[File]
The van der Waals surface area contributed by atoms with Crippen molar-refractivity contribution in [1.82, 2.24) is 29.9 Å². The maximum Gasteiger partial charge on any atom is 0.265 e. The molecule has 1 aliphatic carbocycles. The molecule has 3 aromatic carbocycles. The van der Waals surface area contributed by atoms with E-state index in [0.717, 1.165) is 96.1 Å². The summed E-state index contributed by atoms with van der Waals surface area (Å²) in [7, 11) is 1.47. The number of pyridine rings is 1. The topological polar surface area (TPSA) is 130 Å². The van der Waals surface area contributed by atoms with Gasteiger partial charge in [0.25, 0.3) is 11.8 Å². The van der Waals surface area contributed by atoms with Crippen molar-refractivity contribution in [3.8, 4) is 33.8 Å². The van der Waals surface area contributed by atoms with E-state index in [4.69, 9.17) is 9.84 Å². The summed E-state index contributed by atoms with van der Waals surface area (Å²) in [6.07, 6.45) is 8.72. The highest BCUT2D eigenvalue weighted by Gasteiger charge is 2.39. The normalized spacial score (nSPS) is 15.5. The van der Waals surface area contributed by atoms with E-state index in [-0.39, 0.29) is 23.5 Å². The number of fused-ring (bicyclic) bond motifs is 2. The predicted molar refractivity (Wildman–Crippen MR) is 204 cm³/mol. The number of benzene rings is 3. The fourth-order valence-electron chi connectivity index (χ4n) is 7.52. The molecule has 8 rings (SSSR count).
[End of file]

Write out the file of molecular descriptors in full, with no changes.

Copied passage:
The van der Waals surface area contributed by atoms with Crippen molar-refractivity contribution in [1.82, 2.24) is 29.9 Å². The maximum Gasteiger partial charge on any atom is 0.265 e. The molecule has 1 aliphatic carbocycles. The molecule has 3 aromatic carbocycles. The van der Waals surface area contributed by atoms with E-state index in [0.717, 1.165) is 96.1 Å². The summed E-state index contributed by atoms with van der Waals surface area (Å²) in [7, 11) is 1.47. The number of pyridine rings is 1. The topological polar surface area (TPSA) is 130 Å². The van der Waals surface area contributed by atoms with Gasteiger partial charge in [0.25, 0.3) is 11.8 Å². The van der Waals surface area contributed by atoms with Crippen molar-refractivity contribution in [3.8, 4) is 33.8 Å². The van der Waals surface area contributed by atoms with E-state index in [4.69, 9.17) is 9.84 Å². The summed E-state index contributed by atoms with van der Waals surface area (Å²) in [6.07, 6.45) is 8.72. The highest BCUT2D eigenvalue weighted by Gasteiger charge is 2.39. The normalized spacial score (nSPS) is 15.5. The van der Waals surface area contributed by atoms with E-state index in [-0.39, 0.29) is 23.5 Å². The number of fused-ring (bicyclic) bond motifs is 2. The predicted molar refractivity (Wildman–Crippen MR) is 204 cm³/mol. The number of benzene rings is 3. The fourth-order valence-electron chi connectivity index (χ4n) is 7.52. The molecule has 8 rings (SSSR count).